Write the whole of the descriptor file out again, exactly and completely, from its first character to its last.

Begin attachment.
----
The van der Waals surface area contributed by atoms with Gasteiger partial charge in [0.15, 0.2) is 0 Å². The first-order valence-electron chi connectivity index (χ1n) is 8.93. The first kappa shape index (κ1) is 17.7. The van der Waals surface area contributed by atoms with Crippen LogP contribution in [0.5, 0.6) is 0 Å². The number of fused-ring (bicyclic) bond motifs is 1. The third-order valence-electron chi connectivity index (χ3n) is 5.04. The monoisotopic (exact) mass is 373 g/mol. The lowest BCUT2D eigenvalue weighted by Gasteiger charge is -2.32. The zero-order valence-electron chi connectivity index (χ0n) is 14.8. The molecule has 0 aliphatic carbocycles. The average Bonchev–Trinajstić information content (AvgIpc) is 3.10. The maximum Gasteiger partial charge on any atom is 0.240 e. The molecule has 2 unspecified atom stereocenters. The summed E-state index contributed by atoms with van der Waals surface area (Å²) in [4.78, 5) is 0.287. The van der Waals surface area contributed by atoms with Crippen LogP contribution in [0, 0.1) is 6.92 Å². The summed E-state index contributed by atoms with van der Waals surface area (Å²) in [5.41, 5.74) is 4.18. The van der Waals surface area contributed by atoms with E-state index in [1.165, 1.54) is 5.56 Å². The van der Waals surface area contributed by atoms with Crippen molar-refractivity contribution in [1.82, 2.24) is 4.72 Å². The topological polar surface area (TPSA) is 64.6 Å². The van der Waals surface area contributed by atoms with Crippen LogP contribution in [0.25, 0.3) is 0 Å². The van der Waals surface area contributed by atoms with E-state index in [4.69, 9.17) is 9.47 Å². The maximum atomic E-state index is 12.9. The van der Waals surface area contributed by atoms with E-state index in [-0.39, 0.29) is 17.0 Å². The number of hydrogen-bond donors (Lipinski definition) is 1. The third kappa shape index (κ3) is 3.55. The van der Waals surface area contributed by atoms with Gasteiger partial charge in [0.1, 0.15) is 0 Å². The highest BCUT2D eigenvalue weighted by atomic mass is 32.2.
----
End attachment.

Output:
The van der Waals surface area contributed by atoms with Gasteiger partial charge in [0.15, 0.2) is 0 Å². The first-order valence-electron chi connectivity index (χ1n) is 8.93. The first kappa shape index (κ1) is 17.7. The van der Waals surface area contributed by atoms with Crippen LogP contribution in [0.5, 0.6) is 0 Å². The number of fused-ring (bicyclic) bond motifs is 1. The third-order valence-electron chi connectivity index (χ3n) is 5.04. The monoisotopic (exact) mass is 373 g/mol. The lowest BCUT2D eigenvalue weighted by Gasteiger charge is -2.32. The zero-order valence-electron chi connectivity index (χ0n) is 14.8. The molecule has 0 aliphatic carbocycles. The average Bonchev–Trinajstić information content (AvgIpc) is 3.10. The maximum Gasteiger partial charge on any atom is 0.240 e. The molecule has 2 unspecified atom stereocenters. The summed E-state index contributed by atoms with van der Waals surface area (Å²) in [4.78, 5) is 0.287. The van der Waals surface area contributed by atoms with Crippen LogP contribution in [0, 0.1) is 6.92 Å². The summed E-state index contributed by atoms with van der Waals surface area (Å²) in [5.41, 5.74) is 4.18. The van der Waals surface area contributed by atoms with E-state index in [1.165, 1.54) is 5.56 Å². The van der Waals surface area contributed by atoms with Crippen molar-refractivity contribution in [1.82, 2.24) is 4.72 Å². The topological polar surface area (TPSA) is 64.6 Å². The van der Waals surface area contributed by atoms with Crippen LogP contribution in [0.25, 0.3) is 0 Å². The van der Waals surface area contributed by atoms with E-state index in [4.69, 9.17) is 9.47 Å². The maximum atomic E-state index is 12.9. The van der Waals surface area contributed by atoms with E-state index in [-0.39, 0.29) is 17.0 Å². The number of hydrogen-bond donors (Lipinski definition) is 1. The third kappa shape index (κ3) is 3.55. The van der Waals surface area contributed by atoms with Gasteiger partial charge in [0.1, 0.15) is 0 Å². The highest BCUT2D eigenvalue weighted by atomic mass is 32.2.